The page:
If a Chinese person doesn’t know what canteloupe is, you can assume similar distance between our ways and every other aspect of Chinese culture, including our language. You’ll have to go easy on your assumption that your Chinese guest will know how to greet a host and how to thank a host, how to shake hands, how to cross a street (the Chinese are astounded that cars stop for pedestrians, but might misjudge driver behavior and get in some trouble). Most young Chinese have never cleaned their room, washed their clothes, or cooked a meal for themselves. Their parents take care of all that so the children can study hard. My daughter teaches pre-school, and a two-and-a-half-year-old Chinese boy came to the school for the first time the other day who didn’t know how to use a fork or a spoon. His grandmother had always fed him.
Yen has had her first piece of canteloupe and her first raspberry. So far so good. She’ll have countless other sweet and sour experiences here in America. I wish her well. Now I would like to hear about the experiences of at least 15 young Americans who are studying in China.
Rep. Steve King of Iowa has sponsored an English-only bill in the U.S. House of Representatives. It’s a dumb bill with unstated pernicious goals of racism and exclusion, but leave that aside for the moment. Rep. King said, “A common language is the most powerful unifying force known throughout history, throughout all humanity and all time. If (people) can’t communicate, they’re bound to separate.” The people in India, China, many African nations, the Quechua-Spanish nations of South America, Indonesia, and numerous other countries which have multiple languages might disagree on that statement. It is, at the very least, not a statement based on fact. Language differences might sow disunity, as Rep. King is doing in the U.S., but these nations have not been “bound to separate.” (The U.S. came close to separation without any linguistic involvement except perhaps the stigmatizing of peoples’ accents.)
More disturbing than that statement was his use of China as an example of linguistic unity “throughout history.” His report on the history of the “Chinese language” is riddled with the sorts of logical fallacies which result from not knowing what you are talking about. First of all, there is no language called “Chinese.” A person from Beijing cannot easily understand someone from Canton, Taiwan, or even Szechuan. There are also many tribal languages spoken in China. My Chinese friends tell me that the variances between, say, Beijing Mandarin and the languages spoken elsewhere are much greater than the languages of Texas and New York. In America, it is a matter of accent, but the differences are more pervasive in China. Any broad brush analogy between China and America, and ancient China with modern America, is bound to be fallacious. One has to be careful when comparing even England with America.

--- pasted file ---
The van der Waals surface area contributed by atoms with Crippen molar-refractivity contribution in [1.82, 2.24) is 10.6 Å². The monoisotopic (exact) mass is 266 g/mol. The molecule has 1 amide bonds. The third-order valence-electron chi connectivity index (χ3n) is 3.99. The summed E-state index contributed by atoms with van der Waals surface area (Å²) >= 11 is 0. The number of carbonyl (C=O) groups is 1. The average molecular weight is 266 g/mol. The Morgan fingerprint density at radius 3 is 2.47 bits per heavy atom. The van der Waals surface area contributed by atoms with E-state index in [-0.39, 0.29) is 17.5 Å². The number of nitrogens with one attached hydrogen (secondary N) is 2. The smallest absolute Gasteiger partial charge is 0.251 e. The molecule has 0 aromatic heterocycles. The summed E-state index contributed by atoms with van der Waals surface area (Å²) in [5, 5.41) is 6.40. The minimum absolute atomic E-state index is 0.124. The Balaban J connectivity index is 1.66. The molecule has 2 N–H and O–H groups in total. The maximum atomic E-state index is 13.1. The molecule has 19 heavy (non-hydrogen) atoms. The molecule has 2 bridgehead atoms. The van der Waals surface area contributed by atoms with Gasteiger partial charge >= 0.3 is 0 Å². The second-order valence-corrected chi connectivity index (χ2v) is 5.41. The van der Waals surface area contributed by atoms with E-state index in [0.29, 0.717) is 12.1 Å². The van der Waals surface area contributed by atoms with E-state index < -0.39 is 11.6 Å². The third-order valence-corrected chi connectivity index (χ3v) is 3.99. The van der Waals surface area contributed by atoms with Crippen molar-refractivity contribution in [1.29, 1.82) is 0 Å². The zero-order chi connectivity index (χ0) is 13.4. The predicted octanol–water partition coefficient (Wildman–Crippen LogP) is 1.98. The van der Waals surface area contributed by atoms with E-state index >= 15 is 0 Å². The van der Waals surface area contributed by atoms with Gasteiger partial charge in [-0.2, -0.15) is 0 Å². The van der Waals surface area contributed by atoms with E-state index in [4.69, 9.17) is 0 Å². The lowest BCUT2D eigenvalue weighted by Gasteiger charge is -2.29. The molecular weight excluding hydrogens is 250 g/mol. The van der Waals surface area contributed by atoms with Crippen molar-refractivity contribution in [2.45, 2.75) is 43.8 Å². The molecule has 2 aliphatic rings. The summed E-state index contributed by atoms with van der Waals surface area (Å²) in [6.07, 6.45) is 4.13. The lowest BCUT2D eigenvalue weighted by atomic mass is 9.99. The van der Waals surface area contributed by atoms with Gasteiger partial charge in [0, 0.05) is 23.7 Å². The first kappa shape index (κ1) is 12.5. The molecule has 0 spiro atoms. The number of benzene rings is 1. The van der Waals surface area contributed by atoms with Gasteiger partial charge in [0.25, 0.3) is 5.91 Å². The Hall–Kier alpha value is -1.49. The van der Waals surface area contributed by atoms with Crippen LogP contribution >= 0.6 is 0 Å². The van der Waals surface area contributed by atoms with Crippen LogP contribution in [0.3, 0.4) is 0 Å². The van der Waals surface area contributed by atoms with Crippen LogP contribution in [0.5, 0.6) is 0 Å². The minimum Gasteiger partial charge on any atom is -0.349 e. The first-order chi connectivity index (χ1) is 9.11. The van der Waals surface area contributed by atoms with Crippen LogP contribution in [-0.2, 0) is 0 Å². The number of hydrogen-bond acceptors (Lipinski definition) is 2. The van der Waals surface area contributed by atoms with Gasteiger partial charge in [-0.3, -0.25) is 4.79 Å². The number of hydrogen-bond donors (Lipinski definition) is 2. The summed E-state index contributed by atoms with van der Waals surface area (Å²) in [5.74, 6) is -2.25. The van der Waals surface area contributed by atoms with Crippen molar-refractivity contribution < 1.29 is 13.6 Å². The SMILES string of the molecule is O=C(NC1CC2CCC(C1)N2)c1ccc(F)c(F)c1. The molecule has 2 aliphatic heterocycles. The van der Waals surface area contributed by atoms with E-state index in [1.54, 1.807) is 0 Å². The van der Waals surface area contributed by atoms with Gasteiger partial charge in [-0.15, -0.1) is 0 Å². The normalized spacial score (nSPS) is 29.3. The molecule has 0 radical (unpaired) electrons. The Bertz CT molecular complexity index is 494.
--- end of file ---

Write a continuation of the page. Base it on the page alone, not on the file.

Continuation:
The Chinese alphabet is indeed a cleverly devised unifying tool unlike anything we have in the Western world. It is perhaps analogous to the sign language which Native America tribes used to communicate, since they could not understand each others’ languages. In our Western alphabets, a person must memorize the words house, casa, maison, spiti, and so on, in order to communicate the idea of “house” or “home.” Two Chinese citizens who cannot understand each other verbally can communicate through the symbol for house. The Google translation for “house” contains multiple entries, but one of them is 名词. A Frenchman and an American can say to each other over and over again “House,” “Maison” “House” “Maison” and never understand each other, but two Chinese can write down 名词 and communicate immediately.
I once asked several Chinese students to come to the board and write the symbols for various words. The rest of the Chinese students in the class enjoyed the display even more than the rest of us. The Taiwanese student used an extra slash or line to write her symbols, and the Beijing student had a different slant or a different interior relationship of strokes. They said in explanation that the Taiwanese student wrote with an “accent.” They could detect where the student was from by analyzing the symbolic depiction of certain concepts. This is an entertainment which no Western student could participate in. Writing “maison” instead of “house” does not provide any laughs at all.
I was amused by Rep. King’s turning to China as a template for the U.S. to follow. There are few Republicans indeed who would use a Communist government which dictates policy, including language policy, as our model.
Our ignorance of things Chinese is so great that politicians can grab onto fragments of truth and include them in their speeches unchallenged, because neither they nor their audiences know what the truth is. I stipulate right here that my knowledge of Chinese is very limited, but compared to Rep. King, I’m an encyclopedia.